WASHINGTON -- Game 7 hasn't been kind historically to the Washington Capitals, but they made sure there wouldn't be a premature ending to their season on Monday.
The Capitals, who were 3-9 in Game 7 entering Monday, advance to face the New York Rangers in the second round of the Stanley Cup Playoffs. The start of that series is to be determined.
But the Capitals are advancing mainly because they saved their best defensive effort for the final game of the best-of-7 series.
"They had 11 shots. That says it all right there," Washington coach Barry Trotz said. "We stayed in the game plan, and we talked about no matter what happens in the series because we were so evenly matched, leave our best game out there and if it wasn't good enough tonight, we could live with that. But if it was good enough, then we'll get a chance to move on. I thought that was our best game [of the series], and we let it all out there, and full credit to the whole group."
Capitals goalie Braden Holtby made 10 saves.
"It was a phenomenal game," Holtby said. "It's the best I've seen us play, everybody. It was an effort that probably should have been more than 2-1 with the way we played, but start to finish, it was the game we've been trying to groom all year, and it should do us a lot of confidence that we can play a full 60 [minutes]."
Nielsen scored for the Islanders, who have gone 22 years without a playoff series win and will not get to host another game at Nassau Coliseum.
"It just seemed like we didn't want to make a mistake," said Islanders captain John Tavares, who did not have a shot on goal. "In all three zones, we just weren't aggressive enough in the first two periods. But in saying that, we were 1-1 with 10 minutes to go. You have to make some plays down the stretch. We had some chances. Obviously we didn't make enough. They got the goal and we didn't."
Halak made 24 saves. He entered 4-0 with a .977 save percentage when facing elimination against the Capitals and was 2-0 with a 1.50 GAA and .963 save percentage in Game 7s.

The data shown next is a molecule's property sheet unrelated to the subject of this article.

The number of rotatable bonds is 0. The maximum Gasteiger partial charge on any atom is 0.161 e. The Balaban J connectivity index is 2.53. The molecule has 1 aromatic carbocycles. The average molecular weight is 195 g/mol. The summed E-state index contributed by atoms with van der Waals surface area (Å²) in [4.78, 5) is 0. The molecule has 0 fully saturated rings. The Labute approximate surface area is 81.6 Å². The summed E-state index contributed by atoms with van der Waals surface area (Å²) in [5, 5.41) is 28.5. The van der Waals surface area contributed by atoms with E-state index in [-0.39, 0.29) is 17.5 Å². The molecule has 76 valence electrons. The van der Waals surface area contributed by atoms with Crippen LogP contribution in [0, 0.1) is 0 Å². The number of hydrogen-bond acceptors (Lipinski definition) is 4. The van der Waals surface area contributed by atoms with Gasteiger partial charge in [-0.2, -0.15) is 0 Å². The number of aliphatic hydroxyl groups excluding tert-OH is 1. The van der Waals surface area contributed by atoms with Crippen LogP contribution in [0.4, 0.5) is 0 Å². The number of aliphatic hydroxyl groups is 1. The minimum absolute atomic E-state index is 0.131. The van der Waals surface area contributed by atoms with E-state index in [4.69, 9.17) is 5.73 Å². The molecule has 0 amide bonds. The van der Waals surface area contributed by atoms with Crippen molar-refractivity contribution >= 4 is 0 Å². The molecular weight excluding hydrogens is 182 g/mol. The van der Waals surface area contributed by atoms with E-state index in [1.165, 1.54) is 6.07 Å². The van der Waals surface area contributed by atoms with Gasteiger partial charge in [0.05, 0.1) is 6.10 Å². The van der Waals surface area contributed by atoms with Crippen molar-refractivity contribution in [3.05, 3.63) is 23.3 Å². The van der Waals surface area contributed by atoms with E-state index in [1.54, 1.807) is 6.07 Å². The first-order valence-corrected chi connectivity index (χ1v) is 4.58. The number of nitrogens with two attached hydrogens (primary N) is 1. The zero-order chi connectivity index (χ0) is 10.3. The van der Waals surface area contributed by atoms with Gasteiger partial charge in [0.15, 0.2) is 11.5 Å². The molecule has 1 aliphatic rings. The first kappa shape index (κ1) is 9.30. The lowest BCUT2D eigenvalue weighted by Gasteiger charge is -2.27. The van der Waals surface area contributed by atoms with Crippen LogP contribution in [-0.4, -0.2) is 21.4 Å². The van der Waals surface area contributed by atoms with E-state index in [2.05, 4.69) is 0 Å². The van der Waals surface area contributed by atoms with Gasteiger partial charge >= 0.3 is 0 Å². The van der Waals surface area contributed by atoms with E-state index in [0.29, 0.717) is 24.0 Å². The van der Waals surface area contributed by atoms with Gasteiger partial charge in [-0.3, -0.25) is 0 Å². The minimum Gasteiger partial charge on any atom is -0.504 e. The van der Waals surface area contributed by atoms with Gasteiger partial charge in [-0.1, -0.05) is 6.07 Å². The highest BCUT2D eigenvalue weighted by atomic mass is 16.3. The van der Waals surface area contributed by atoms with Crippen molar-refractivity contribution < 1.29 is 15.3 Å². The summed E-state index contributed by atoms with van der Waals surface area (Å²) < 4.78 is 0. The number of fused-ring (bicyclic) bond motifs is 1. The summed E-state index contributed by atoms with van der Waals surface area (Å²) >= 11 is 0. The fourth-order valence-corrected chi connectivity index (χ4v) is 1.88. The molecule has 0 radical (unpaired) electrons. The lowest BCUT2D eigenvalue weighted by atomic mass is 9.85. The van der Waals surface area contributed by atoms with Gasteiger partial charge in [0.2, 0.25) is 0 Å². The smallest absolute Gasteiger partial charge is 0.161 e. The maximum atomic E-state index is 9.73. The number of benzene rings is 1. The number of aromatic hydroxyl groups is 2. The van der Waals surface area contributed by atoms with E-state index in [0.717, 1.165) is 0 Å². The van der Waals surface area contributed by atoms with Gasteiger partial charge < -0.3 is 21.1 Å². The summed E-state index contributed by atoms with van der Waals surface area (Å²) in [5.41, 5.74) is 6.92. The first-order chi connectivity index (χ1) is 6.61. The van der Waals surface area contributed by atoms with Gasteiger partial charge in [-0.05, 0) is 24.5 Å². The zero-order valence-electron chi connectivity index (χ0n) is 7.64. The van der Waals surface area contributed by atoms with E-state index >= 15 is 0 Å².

After dominating for much of the first two periods, the Capitals finally broke through when Joel Ward scored with 1:25 remaining in the second period. Brooks Orpik took a slap shot from the left point that Halak denied, but Ward battled for position against Johnny Boychuk in front of the net and poked the rebound between Halak's skates for his first goal of the playoffs.
"You want to be in that moment," Ward said. "You want to make plays and you want to be that guy. I just happened to get a few bounces and got to put it in."
Washington outshot New York 12-4 in the second period. The Islanders had seven shots on goal through 40 minutes.
"He gave us a chance to win the game when we probably didn't have any business having a chance of winning the game," Islanders forward Cal Clutterbuck said of Halak. "He was great."
Nielsen, who hadn't scored in the series, tied it 3:13 into the third. He took a pass from Thomas Hickey and let go a soft wrist shot that found its way between Holtby's skates to make it 1-1.
Halak made up for what could have been a devastating gaffe three minutes later, when he went to pursue a puck behind his net. But the puck hit the end boards awkwardly to Jay Beagle, who looked to have an open net only to have Halak slide back to kick out the shot with his right pad.
"After that, I thought we were going to come out and score a goal," Halak said. "It's just too bad and obviously disappointing."
The Islanders had the only power play of the game with 2:54 remaining when Capitals defenseman John Carlson was called for roughing. New York went 0-for-14 with the man-advantage in the series.
"The theme for us all year long, the power play has been there for us," Islanders coach Jack Capuano said. "You can't go through a series [without a power-play goal]. We didn't get a goal from our defensemen."
And where the Islanders couldn't generate offense from their blue line, the Capitals did. Carlson assisted on Kuznetsov's goal and finished with a goal and three assists in the series.
"We wanted to come out at home strong," Carlson said. "I think we had a good start, and I think from there we just took care of the puck. We did the right things breaking out, and that's why our execution was way better than in the games we failed. I think that's a testament to everyone that stepped their game up, and that's why we looked so much better."
Washington outshot New York 10-3 in the first period.
"I just thought they did a better job of executing than we did," Islanders forward Kyle Okposo said. "We just weren't clean all night, squeezing it a little bit. All they did was chip the puck and rim the puck. It's not like they did anything special. We were just kind of stuck in mud a little bit. It's unfortunate."
The Capitals nearly got on the board with more than eight minutes remaining in the second period when Curtis Glencross had a chance to put Mike Green's rebound past Halak. With an open net to shoot at, Glencross couldn't get enough on his shot.
Glencross was inserted into the lineup after being a healthy scratch the previous three games. Michael Latta was scratched.
|Power Play %||18.7%||25.3%|
|% on Road||17.0%||23.7%|
|% at Home||20.3%||26.8%|
|John Carlson Roughing against Casey Cizikas|